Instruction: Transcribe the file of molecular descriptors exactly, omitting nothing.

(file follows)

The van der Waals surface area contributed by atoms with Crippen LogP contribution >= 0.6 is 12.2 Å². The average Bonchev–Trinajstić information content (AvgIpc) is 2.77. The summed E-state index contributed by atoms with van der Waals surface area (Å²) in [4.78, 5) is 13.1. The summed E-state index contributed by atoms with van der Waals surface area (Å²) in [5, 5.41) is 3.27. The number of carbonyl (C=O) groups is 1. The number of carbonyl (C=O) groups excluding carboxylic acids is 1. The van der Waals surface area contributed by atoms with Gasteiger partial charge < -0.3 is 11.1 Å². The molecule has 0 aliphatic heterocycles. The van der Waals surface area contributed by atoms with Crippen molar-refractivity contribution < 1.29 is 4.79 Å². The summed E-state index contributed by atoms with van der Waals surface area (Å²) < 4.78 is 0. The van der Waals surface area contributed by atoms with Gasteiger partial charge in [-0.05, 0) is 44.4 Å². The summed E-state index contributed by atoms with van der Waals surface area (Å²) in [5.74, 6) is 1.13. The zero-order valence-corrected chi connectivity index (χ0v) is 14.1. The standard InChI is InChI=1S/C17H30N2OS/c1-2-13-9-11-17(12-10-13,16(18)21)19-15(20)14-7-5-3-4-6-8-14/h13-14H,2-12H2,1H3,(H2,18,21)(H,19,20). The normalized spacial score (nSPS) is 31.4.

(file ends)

The van der Waals surface area contributed by atoms with Crippen LogP contribution >= 0.6 is 12.2 Å². The average Bonchev–Trinajstić information content (AvgIpc) is 2.77. The summed E-state index contributed by atoms with van der Waals surface area (Å²) in [4.78, 5) is 13.1. The summed E-state index contributed by atoms with van der Waals surface area (Å²) in [5, 5.41) is 3.27. The number of carbonyl (C=O) groups is 1. The number of carbonyl (C=O) groups excluding carboxylic acids is 1. The van der Waals surface area contributed by atoms with Gasteiger partial charge < -0.3 is 11.1 Å². The molecule has 0 aliphatic heterocycles. The van der Waals surface area contributed by atoms with Crippen molar-refractivity contribution < 1.29 is 4.79 Å². The summed E-state index contributed by atoms with van der Waals surface area (Å²) < 4.78 is 0. The van der Waals surface area contributed by atoms with Gasteiger partial charge in [-0.05, 0) is 44.4 Å². The summed E-state index contributed by atoms with van der Waals surface area (Å²) in [5.74, 6) is 1.13. The zero-order valence-corrected chi connectivity index (χ0v) is 14.1. The standard InChI is InChI=1S/C17H30N2OS/c1-2-13-9-11-17(12-10-13,16(18)21)19-15(20)14-7-5-3-4-6-8-14/h13-14H,2-12H2,1H3,(H2,18,21)(H,19,20). The normalized spacial score (nSPS) is 31.4.